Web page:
Wyevale Garden Centres

Planting hanging baskets

The principles are the same as for planting a container, although the process is slightly more complicated. You will need plants, a clean hanging basket, a liner (coir, recycled paper, wool, foam or traditional moss) and good quality compost. (Some composts are specially formulated for hanging baskets and contain slow release fertiliser and water retaining granules.)

How many plants do I need?

We recommend about 6 plants for the top of a 30cm basket and another 4-8 for the sides depending on the depth of the basket.

What design should I follow?

Again - this is where your artistic skills come to the fore! Plant with single varieties for impact. Trailing petunias, ivy leaved geraniums, trailing fuchsias or pendulous begonias are all spring and summer favourites - but the list is almost endless! Pansies and violas are a favourite for autumn and winter, and are available in a multitude of colours.

For a traditional, mixed design, look for a larger plant as a centrepiece and surround it with smaller trailing or lax plants. Trailing foliage plants such as golden or silver helichrysum or variegated nepeta are great additions to spring and summer hanging baskets and make fabulous foils for flowering plants. For autumn and winter baskets, choose from the many variations of trailing ivy to complement your colour scheme. Go for a scheme with contrasting or harmonising colours, pretty pastels or flamboyant brights - your imagination is the limit!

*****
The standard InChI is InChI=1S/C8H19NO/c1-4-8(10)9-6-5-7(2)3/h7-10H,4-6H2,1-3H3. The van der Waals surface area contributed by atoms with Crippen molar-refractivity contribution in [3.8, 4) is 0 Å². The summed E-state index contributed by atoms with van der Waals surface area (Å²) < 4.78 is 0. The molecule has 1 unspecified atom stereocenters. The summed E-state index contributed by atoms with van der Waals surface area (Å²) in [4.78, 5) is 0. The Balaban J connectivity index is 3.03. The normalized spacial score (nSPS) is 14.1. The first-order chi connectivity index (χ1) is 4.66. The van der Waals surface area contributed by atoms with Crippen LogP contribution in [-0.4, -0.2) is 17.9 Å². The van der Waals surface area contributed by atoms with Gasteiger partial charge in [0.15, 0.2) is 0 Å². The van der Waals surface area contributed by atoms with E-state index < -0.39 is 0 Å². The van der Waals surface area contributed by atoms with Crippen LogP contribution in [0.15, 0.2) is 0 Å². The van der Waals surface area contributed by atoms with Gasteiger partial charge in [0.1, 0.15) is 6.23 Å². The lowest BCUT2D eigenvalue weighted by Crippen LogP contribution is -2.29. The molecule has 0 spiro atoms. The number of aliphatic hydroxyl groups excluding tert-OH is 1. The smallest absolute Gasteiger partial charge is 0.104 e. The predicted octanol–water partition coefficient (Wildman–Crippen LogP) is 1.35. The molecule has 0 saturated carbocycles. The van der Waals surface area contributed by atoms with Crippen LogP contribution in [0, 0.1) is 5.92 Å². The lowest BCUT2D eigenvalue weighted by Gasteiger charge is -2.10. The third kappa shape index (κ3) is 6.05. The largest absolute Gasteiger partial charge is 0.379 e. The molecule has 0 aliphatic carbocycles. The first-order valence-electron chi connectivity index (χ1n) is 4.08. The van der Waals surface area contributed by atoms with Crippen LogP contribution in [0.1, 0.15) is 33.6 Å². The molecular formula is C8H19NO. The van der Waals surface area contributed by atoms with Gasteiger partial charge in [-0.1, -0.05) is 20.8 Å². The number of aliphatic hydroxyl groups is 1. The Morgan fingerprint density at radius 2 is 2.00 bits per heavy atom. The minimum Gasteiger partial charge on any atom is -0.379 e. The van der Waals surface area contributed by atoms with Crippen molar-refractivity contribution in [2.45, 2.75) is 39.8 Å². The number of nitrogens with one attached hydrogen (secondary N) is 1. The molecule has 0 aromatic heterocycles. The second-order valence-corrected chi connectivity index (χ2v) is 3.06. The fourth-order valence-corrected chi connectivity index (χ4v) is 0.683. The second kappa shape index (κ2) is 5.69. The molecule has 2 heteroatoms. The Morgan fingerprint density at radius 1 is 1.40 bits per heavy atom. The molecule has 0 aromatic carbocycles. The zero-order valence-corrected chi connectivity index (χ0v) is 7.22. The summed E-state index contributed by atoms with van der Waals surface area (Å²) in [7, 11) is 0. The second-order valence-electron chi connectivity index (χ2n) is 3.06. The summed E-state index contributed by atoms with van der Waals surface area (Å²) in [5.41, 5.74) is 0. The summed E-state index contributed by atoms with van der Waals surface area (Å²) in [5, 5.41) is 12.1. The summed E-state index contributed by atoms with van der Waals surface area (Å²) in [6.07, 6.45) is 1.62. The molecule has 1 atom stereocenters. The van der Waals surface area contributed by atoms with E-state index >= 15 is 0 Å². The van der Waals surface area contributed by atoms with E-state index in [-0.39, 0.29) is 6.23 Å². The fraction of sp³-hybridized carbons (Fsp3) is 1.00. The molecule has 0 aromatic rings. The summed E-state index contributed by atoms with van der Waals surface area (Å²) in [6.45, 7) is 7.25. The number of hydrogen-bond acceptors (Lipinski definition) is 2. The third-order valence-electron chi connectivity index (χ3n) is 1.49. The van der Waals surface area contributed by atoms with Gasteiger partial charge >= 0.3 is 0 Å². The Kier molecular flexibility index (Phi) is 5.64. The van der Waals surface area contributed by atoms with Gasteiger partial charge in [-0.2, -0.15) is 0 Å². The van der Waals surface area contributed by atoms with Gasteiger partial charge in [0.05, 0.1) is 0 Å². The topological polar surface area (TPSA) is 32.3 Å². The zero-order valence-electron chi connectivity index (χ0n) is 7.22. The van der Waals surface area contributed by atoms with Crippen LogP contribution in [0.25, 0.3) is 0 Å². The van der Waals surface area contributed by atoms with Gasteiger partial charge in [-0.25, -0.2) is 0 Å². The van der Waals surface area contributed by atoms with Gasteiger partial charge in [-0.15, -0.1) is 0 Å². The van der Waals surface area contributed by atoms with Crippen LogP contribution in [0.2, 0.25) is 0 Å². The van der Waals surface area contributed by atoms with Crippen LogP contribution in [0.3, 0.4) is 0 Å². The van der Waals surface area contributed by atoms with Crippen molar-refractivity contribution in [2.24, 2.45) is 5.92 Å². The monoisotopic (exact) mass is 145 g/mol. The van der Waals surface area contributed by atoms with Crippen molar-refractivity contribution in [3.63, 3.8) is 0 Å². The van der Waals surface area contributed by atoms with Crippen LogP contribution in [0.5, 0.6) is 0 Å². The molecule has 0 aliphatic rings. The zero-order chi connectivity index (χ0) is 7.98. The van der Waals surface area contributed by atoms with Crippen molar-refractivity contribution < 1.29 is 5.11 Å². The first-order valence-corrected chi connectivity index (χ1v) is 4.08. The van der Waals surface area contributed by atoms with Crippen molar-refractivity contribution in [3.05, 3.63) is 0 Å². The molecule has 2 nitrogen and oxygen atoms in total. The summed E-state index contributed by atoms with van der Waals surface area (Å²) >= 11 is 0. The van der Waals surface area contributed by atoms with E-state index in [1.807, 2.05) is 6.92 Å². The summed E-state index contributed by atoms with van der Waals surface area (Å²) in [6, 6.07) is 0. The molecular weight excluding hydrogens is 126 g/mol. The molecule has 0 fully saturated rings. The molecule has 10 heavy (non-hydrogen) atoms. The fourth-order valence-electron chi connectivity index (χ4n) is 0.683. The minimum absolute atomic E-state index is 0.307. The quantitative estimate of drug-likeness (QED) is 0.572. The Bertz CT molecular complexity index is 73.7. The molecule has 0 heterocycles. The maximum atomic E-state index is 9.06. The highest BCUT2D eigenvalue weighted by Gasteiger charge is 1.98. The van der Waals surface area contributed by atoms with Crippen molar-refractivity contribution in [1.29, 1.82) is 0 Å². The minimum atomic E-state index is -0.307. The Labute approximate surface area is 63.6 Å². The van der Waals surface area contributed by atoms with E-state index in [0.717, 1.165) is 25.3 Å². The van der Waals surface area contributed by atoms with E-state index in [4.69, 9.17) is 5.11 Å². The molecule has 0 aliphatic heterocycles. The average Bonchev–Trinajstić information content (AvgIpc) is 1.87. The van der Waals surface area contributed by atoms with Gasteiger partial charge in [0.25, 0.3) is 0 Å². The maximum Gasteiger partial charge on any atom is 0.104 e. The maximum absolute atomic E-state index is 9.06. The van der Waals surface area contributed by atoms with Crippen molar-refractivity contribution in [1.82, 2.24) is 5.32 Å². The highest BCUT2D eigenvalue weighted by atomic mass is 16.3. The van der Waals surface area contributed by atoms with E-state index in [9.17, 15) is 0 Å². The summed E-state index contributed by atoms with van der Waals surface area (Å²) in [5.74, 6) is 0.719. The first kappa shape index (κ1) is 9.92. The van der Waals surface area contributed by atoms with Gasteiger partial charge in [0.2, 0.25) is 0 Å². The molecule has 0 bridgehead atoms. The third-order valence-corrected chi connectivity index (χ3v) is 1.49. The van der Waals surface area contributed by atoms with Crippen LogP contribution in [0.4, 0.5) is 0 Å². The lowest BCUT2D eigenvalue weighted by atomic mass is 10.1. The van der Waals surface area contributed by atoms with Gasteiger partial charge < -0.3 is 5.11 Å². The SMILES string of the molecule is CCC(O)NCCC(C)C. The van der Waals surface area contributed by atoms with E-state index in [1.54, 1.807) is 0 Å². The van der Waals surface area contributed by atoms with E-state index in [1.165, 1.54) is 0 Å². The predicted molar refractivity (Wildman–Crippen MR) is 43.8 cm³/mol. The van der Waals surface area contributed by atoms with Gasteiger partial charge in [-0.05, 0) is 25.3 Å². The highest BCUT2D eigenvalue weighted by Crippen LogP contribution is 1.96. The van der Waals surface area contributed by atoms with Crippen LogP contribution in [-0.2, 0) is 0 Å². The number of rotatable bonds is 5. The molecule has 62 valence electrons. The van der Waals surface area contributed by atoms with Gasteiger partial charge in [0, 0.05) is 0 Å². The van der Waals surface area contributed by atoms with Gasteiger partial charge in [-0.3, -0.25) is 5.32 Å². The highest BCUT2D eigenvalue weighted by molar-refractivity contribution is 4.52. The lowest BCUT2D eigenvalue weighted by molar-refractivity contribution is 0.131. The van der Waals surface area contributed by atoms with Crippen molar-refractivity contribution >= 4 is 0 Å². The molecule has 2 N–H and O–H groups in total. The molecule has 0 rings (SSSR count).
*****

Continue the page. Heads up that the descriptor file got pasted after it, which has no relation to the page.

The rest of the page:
Hanging basket images

How do I plant my hanging basket?

Place the basket on a bucket or large pot, adjust the liner to fit (you may need to make a few cuts from the edge towards the middle to do this) and trim off any excess above the rim. Make horizontal 5cm cuts to accommodate the number of trailing plants you have allocated for the sides of the basket (3 or 4 per level in alternating gaps like brickwork).

Fill the basket with compost to just below the first level of slits. Wrap the plants you are about to plant in polythene to protect them and ease each plant through the slit so the rootball is flush with the liner. Fill with compost, working it around the roots up to the next row or slits (if there is one) and repeat the process. Finally fill the basket with compost to about 5cm below the rim. Plant the lax or trailing plants around the edge and the grand finale of the centrepiece last of all. Surround with more compost to just below the rim of the basket and water in well. Spring and summer baskets should be kept in a greenhouse to establish or in a sheltered spot outside, bringing it inside at night until there is no further risk of frost. Autumn and winter baskets can be placed in their final position as soon they have been planted.